Historical Fantasy novels are thick on the shelves these days, but Historical Surrealism is amazingly rare. In fact, Aya Katz's "Our Lady of Kaifeng", Part One (www.CreateSpace.com), may be the first in that category since "The Saragossa Manuscript", written nearly 200 years ago.
The tale begins, as illustrated by the neo-Fauve cover painting, with the heroine riding across 1941 Japanese-occupied China in a wheelbarrow, heading for a Catholic girls' school run by a group of nuns with male saints' names -- and it gets weirder from there. One of the nuns is spying on the others, and all of them know it. One of the priests is obsessed with finding revelations in an ancient Chinese translation of the Old Testament, as preserved by an old Chinese Jewish family. One of the students is an erotomaniac who falls madly in love with any man -- including a teacher -- who shows her any kindness. There's a covert war going on between the priests and nuns from Italy -- including the Vatican -- who might or might not be siding with the occupying Japanese army, and everyone else at the school. The students make it clear that they don't want to learn how to think for themselves, but only to memorize data that they can dutifully repeat on government tests to win themselves approved government jobs. The heroine turns out to be a 40-year-old virgin, and an atheist, who has a daughter gotten by artificial insemination. The nuns are in the middle of arguing what to do about her when the Japanese army puts the whole school under arrest because America has just declared war on Japan. That's where Part One ends, fittingly, on a cliff-hanger.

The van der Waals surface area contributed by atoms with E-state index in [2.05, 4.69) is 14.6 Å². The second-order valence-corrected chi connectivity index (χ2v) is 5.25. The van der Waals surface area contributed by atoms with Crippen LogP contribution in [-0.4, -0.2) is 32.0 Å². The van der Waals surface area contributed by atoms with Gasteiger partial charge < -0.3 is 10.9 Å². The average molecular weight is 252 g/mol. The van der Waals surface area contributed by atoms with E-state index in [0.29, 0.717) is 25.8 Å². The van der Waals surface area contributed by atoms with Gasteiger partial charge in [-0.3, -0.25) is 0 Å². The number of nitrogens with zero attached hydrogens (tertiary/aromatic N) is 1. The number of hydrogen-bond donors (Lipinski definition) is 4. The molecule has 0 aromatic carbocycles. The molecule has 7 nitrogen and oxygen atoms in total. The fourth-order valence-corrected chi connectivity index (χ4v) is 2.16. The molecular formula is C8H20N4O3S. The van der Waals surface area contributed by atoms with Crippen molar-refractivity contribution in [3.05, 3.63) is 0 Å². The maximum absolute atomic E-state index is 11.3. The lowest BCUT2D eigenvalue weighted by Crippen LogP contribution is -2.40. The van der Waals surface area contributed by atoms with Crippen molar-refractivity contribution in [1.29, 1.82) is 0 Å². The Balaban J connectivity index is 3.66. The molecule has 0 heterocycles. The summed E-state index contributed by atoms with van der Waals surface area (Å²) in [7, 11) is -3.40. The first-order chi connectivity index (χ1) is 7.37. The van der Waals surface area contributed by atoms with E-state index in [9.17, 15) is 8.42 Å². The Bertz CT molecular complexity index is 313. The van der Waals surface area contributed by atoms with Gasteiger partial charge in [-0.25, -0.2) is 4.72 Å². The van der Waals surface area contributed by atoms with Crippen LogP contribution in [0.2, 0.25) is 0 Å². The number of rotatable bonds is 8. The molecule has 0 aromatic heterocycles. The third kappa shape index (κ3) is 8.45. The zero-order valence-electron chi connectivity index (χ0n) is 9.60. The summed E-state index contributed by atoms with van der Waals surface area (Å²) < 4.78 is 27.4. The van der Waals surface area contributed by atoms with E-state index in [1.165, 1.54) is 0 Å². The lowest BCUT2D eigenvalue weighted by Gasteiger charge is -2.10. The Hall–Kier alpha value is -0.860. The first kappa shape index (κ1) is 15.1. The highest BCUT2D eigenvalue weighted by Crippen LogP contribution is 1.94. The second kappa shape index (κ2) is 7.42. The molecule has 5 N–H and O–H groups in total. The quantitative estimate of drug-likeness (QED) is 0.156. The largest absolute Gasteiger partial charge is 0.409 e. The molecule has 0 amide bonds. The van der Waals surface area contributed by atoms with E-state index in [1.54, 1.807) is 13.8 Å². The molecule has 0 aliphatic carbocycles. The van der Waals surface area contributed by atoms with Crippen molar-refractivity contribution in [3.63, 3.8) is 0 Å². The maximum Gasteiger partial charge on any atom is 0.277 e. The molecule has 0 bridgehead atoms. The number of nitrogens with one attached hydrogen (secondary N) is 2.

The weirdness is, if anything, emphasized by Katz's understated Hemingwayesque style that treats practical school problems, bizarre politics and paranoid diatribes with equal calm detachment. It's furthered by the bizarre characters who stroll convincingly through the equally bizarre situations around them. Since the story is told from the heroine's point of view, this gives the sense of her personality being the same, viewing the weird events around her with an innocent astonishment or an amused equanimity. All things considered, those are probably the most sensible attitudes to take.
Knowing a bit about what happened after America entered World War Two, I can't wait to see Part Two of this series, if only to see how much more bizarre the story gets.